(July 31, 2018)—History has been a passion of mine since I was in elementary school. I enjoy reading about the past and considering how some of the modern things we have are similar to things people had long ago. The thing about history is that you spend most of your time in the library reading and researching topics, which is fine, but I wanted a more interactive way of learning about the past. When I was around the age of ten, my father showed me the film Indiana Jones and the Raiders of the Lost Ark and that is when I found out about archaeology.
From there on I started to research this field and what it really entails. Studying archaeology meant I could actively learn about the past and new theories about it and how it relates to my life now. Archaeology incorporates disciplines such as history and geology. In my first year of college, I took a field methods class that changed my view of archaeology, and I knew this was the career for me. I continued with this course through the summer, volunteering for the Arizona Museum of Natural History working on pottery, and my professor told me about this field school.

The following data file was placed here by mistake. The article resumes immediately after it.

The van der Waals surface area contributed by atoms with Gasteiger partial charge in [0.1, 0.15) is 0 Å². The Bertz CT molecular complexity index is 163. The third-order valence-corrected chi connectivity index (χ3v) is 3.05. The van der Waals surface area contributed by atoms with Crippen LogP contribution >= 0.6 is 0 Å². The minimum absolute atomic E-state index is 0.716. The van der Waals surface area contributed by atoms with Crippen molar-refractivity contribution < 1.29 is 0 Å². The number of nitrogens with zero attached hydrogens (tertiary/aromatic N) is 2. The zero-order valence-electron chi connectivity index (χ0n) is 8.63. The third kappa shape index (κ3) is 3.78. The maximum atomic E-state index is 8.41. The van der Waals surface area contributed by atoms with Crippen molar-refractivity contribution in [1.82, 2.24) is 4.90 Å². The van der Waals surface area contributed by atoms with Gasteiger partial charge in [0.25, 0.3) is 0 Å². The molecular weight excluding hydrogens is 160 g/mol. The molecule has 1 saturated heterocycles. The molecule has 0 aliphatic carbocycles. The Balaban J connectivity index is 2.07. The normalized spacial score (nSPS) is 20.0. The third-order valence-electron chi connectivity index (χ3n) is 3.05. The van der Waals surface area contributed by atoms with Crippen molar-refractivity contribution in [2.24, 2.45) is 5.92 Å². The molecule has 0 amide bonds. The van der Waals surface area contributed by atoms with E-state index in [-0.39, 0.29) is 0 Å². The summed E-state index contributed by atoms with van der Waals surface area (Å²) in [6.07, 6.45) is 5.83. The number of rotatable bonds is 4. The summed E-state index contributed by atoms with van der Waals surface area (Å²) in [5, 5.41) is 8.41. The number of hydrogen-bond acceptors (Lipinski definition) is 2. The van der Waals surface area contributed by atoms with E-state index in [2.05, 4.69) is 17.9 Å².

Being a part of this field school has been such an experience that I never could have felt anywhere else. Learning how to excavate different types of units expanded my knowledge of archaeology and I have gained more skills then I could have imagined. We first started trenching and digging to look for a wall found by students the previous year, and once we found it, we started an excavation unit inside an adobe room. Digging in the excavation unit gave me the experience that I was looking for, actively learning and looking for the past and pieces that were missing from the timeline. I have not only learned what archaeology is, but I have also gained a new family made up of the students and staff members who are a part of this field school and have shaped me in a way that I could not describe.